Tag Archives: IDF

Jew of the Week: Shlomo Gur

The Man Who Helped Save Countless Israeli Lives

Shlomo Gerzovsky (1913-1997) was born in Uman, Ukraine. When the Communist Revolution began, the family fled to Romania, and eventually made its way to the Holy Land. Gerzovsky, now with the Hebraized last name “Gur”, started studying at the Mikveh Israel Agricultural School. In 1936, the Arab Revolt began, with Arab mobs attacking both British nationals and Jewish residents. In response, Gur was among the co-developers of the Homa u’Migdal (“Wall and Tower”) system, a method of building settlements with pre-fabricated protective walls and a watchtower—quickly assembled, sometimes overnight. Gur co-founded the first such settlement, Kibbutz Tel Amal, then helped to establish a whopping 56 others. All settlements were built legally according to existing Ottoman law, on land purchased by the JNF. They served as safe havens for Jews during the violent Arab pogroms, and ensured that Jewish life in the Holy Land would continue to flourish. In 1945, Gur travelled to the US to further his scientific studies. He returned in 1947 to fight alongside the Haganah, and was placed in charge of overseeing weaponry. Soon after, he established and directed Israel’s new Science Corps (heil hamadah), the focus of which was developing new weapons to protect the State of Israel. Together with Itzhak Bentov, they built Israel’s first rockets. The Science Corps later became RAFAEL, which developed the Iron Dome and David’s Sling, currently saving countless lives in Israel. In his later years, Gur moved to Tel Aviv and worked in the high-tech sector. He also oversaw the construction of several important building projects, including the Hadassah Medical Center, the Knesset, and Tel Aviv’s city hall.

Shavuot Begins Sunday Night – Chag Sameach!

Words of the Week

The power of resistance which has enabled the Jewish people to survive for thousands of years has been based to a large extent on traditions of mutual helpfulness. In these years of affliction our readiness to help one another is being put to an especially severe test. May we stand this test as well as did our fathers before us.

Albert Einstein

Jew of the Week: Meir Har-Zion

Israel’s Real-Life Rambo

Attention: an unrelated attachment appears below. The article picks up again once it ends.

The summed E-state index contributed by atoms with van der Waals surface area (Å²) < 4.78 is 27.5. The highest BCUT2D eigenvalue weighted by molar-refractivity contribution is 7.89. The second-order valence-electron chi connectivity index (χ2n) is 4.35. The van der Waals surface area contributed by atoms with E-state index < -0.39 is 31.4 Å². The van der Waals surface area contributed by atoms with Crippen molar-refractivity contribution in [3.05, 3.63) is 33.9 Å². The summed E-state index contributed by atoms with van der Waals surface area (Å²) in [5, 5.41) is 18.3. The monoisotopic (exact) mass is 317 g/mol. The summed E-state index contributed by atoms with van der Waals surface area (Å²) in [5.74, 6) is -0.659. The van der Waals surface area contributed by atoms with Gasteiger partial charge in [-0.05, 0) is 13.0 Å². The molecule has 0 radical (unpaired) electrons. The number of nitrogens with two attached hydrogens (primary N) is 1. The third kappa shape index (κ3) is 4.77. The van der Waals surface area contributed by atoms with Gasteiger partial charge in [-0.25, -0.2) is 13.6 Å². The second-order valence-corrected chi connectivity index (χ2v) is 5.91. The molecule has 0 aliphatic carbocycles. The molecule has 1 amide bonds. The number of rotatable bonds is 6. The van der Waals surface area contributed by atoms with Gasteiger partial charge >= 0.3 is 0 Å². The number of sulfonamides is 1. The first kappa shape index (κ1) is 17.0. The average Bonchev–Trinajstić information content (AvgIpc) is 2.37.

Meir Har-Zion (1934-2014) was born in the new town of Herzliya in 1934. His mother’s side hailed from Sephardic-Turkish heritage, while his father’s side came from Romania and Russia. He spent his early years on a number of different kibbutzim and moshavim. He loved hiking and exploring the Holy Land, together with his younger sister, and the two youths were once arrested by Syrian authorities when they wandered a little too far. It happened again in 1951, and it took negotiations mediated by the UN to secure their release. Two years later, Har-Zion was a co-founder of Unit 101, Israel’s first special forces commando team. While sometimes brutal, the operations of Unit 101 were essential in securing Israel’s borders and maintaining its defenses in the early years. They also made it clear that the new IDF is a force to be reckoned with, and that Israel would respond forcefully if provoked. In 1954, Har-Zion joined the 890th Paratroopers, led by Ariel Sharon. The following year, Har-Zion’s beloved sister and her boyfriend were abducted by Bedouin Arabs, tortured, and murdered. Despite being ordered to restrain himself, Har-Zion vowed revenge. He took three fellow soldiers and infiltrated the Bedouin town, capturing six men, killing five of them, and sending the sixth back to relay what happened. Har-Zion was heavily condemned for his actions, and temporarily imprisoned. Still, David Ben-Gurion described the act as “the kind of ritual revenge the Bedouins understood perfectly.” In one 1956 paratrooper mission, Har-Zion was nearly killed by being shot in the throat and arm. He survived, though forced to retire due to his injuries. He was awarded the Medal of Courage. During the Six-Day War, Har-Zion was called up again and, despite having just one arm, participated in the liberation of Jerusalem. He played a key role, hunting down a Jordanian sniper that was holding up the Israeli advance, and killing him with a grenade. In the Yom Kippur War, Har-Zion volunteered again to battle for the country’s survival, and fought deep in Syrian territory, even managing to save the lives of several soldiers. Har-Zion lived out the rest of his life on a farm that he named after his sister. He married, had four children, and wrote memoirs and political commentary. Moshe Dayan described Har-Zion as “the best soldier ever to emerge in the IDF”.